Time to face reality and find an alternative to oil

PUBLISHED : Friday, 18 June, 2010, 12:00am
UPDATED : Friday, 18 June, 2010, 12:00am

It's as if we're unwilling to accept reality. The Gulf of Mexico oil spill has graphically shown that the world's thirst for fossil fuel can have calamitous consequences. A disaster on such a scale should be a wake-up call for an accelerated switch to better, cleaner and more dependable energy alternatives. This is unfortunately not yet the case: rising consumption levels show that even a catastrophe can't make us see sense.

Share prices of oil companies have been hit by the spill. BP's in particular has suffered; its shareholders won't get dividends for some time and the US$20 billion compensation fund it has agreed to with the US government , in addition to daily fines, will cut deep into profits. The oil industry isn't in shock or running scared, though - one of its number is in trouble, but the world remains thirsty for fuel for its cars and power stations. As economies recover from the financial crisis, this dependence is growing fast.

This wasn't the case with nuclear energy in 1979 when there was a partial meltdown at the Three Mile Island plant in the US state of Pennsylvania. Although no one died and environmental damage was minimal, the US and most European governments immediately stopped building reactors. New safety rules made the economics of existing stations challenging. Environmental lobbies have ensured that programmes remain stalled in most countries, even despite ballooning oil and gas prices in recent years.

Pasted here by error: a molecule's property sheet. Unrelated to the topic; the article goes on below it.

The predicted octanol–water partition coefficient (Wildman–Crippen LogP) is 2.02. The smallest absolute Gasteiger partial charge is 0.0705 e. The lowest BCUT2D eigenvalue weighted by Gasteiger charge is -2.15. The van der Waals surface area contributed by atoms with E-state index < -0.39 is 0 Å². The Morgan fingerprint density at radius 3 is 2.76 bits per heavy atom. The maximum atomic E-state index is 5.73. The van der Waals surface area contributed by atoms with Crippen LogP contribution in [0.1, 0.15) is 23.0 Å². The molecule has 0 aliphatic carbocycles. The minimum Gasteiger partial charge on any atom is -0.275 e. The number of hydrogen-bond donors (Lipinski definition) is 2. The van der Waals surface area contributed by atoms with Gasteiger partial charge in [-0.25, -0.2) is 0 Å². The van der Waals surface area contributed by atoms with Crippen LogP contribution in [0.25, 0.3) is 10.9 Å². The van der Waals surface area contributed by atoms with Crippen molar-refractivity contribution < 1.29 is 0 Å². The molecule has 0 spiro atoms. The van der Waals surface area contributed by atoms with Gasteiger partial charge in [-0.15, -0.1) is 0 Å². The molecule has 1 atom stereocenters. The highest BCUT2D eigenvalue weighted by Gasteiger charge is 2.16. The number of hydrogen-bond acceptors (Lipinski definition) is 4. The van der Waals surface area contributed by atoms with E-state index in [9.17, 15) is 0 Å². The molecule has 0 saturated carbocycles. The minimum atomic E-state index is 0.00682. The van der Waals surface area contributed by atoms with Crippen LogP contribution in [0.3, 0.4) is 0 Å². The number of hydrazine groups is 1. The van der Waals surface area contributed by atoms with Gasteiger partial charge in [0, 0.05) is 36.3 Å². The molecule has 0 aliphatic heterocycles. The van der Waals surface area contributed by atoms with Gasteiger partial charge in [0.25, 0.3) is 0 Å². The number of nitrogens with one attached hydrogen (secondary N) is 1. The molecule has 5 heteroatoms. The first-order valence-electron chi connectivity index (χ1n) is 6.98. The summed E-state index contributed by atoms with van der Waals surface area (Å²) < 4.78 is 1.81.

The April 20 explosion on the oil rig has caused immense damage. Eleven workers were killed, 190 kilometres of US coastline has been fouled, the multi-billion-dollar fishing and tourism industries have been imperilled and untold numbers of birds, dolphins and turtles have died. Yet no one is calling for an end to oil drilling. Nor is there pressure to more quickly turn to alternatives like nuclear power.

A pre-determined outcome seems certain. Our need for oil, gas and coal is growing, so we'll continue to risk environmental calamity to extract them. But the Gulf of Mexico tragedy has shown that such thinking is deeply flawed. For the sake of the environment and our future, we have to face reality and invest in alternatives.


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